A few days ago our IT teams got a support ticket from an employee, who sent an email and it bounced. The explanation for the reject states: “This message has been blocked because it is from a FortiGuard – AntiSpam black IP address”. Naturally it was quite a surprise for us.
A quick check with mxtoolbox showed that we are listed in a SPAM blacklist called “The Spam and Open Relay Blocking System” or SORBS. SORBS provides lists of IP addresses that are known for (or suspected as) disseminating all kind of bad stuff. SORBS has several lists, one of them is a SPAM list where we appeared. Fortunately SORBS allows to open an account with them to see information about the listing. A report on our IP address showed that it was blocked due to 1 message that was considered SPAM.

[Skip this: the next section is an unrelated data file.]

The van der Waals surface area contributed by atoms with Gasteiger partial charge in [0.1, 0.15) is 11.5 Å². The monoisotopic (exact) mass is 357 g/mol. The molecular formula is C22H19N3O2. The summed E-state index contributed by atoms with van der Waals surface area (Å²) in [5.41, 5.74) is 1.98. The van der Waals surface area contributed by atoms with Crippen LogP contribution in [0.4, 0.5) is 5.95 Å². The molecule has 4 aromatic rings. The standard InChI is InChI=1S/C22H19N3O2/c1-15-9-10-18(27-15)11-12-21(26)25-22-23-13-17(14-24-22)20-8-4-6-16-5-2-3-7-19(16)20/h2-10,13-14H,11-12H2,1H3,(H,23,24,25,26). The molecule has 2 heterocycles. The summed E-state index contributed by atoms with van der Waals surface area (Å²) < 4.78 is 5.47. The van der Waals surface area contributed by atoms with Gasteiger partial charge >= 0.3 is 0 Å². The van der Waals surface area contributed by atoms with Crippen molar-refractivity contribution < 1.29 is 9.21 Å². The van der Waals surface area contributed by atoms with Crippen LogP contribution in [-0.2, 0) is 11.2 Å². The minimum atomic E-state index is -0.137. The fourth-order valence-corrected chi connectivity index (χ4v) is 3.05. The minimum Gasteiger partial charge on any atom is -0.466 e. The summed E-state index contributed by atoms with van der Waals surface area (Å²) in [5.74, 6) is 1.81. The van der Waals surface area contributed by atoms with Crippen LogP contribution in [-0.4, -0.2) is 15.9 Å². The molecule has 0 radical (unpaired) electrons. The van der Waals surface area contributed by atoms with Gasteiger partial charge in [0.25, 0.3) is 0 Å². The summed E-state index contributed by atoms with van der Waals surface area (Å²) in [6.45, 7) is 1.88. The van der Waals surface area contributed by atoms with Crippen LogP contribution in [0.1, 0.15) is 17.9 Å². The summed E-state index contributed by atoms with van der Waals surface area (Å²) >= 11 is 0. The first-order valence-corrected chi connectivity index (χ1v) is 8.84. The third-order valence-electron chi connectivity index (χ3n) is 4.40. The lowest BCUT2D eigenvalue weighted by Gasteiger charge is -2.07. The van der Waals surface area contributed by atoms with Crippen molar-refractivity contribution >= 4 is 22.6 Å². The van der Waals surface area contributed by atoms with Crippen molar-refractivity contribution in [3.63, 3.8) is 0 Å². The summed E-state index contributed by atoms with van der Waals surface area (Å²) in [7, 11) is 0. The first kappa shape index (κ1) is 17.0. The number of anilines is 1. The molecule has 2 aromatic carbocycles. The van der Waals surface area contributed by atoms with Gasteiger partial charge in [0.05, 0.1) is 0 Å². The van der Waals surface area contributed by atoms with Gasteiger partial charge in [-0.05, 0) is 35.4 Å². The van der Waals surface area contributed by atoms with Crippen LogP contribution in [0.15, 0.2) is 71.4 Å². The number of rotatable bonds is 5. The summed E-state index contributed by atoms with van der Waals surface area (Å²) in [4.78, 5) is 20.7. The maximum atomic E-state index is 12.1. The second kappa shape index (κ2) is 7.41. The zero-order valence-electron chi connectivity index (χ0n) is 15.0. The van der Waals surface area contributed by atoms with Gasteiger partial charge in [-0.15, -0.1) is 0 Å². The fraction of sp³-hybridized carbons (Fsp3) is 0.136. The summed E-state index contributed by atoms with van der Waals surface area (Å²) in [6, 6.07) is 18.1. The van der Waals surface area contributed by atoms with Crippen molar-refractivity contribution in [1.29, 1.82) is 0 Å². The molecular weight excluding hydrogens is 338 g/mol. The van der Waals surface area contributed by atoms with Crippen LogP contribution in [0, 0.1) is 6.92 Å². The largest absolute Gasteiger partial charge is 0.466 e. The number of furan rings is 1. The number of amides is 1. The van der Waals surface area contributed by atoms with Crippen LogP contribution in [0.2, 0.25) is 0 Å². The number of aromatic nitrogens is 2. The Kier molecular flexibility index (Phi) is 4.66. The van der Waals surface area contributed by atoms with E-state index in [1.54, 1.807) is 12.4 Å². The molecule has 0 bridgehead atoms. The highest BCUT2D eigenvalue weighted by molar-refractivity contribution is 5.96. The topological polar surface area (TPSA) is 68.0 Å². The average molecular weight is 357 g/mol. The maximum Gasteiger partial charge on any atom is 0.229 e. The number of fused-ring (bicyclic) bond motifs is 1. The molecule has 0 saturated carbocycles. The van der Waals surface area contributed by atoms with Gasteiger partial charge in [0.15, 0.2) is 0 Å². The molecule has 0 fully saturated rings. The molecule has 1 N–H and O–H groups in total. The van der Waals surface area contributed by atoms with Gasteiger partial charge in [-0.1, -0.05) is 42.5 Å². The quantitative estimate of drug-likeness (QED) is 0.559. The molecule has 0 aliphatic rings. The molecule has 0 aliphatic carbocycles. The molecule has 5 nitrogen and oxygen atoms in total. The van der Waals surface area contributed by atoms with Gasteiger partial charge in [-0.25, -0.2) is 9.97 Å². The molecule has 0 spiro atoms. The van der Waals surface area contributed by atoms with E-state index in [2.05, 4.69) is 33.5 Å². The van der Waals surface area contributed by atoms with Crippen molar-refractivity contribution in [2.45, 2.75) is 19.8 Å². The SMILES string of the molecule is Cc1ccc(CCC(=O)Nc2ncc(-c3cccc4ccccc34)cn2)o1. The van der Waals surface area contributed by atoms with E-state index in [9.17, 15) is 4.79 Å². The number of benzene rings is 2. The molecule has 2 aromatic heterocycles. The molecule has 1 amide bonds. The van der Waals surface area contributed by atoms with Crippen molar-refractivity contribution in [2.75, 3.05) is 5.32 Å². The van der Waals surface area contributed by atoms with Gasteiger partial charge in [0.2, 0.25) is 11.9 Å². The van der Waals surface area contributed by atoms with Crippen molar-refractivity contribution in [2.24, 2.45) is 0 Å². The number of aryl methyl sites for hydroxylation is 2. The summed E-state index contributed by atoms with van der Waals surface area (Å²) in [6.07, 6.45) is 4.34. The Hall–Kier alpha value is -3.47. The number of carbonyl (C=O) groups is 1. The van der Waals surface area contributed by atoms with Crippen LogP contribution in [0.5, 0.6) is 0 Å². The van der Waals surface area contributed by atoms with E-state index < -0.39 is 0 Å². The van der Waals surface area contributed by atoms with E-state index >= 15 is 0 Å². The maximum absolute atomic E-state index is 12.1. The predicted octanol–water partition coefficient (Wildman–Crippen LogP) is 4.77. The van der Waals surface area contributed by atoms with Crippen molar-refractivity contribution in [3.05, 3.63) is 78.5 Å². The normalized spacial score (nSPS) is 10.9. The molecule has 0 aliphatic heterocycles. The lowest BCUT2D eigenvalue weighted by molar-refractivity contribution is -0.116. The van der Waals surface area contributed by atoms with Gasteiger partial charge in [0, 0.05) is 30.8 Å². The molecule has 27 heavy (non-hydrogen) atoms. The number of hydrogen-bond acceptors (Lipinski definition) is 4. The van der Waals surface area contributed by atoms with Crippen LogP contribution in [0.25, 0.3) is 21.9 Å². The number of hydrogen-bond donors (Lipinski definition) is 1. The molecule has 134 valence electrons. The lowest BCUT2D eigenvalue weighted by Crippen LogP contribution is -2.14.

When explaining how one gets listed, SORBS states “If you are listed in the ‘spammers’ database, it is because you […] sent unsolicited bulk […] email to one of the administrators of SORBS or any of the spam traps SORBS operates.”. It seems that inclusion in the list is automatic and uses spamtraps. Initially it seemed somebody in the company sent an unsolicited email to an email address that was monitored. We went on to speculate who that might be. I used the data that is provided in the SORBS account to identify the email message that caused this. SORBS provides you some parts of the MessageId and that allowed our IT team to find the email. To my surprise it was an “Undeliverable” email from our postmaster to some random looking email address (e*n@*x.se).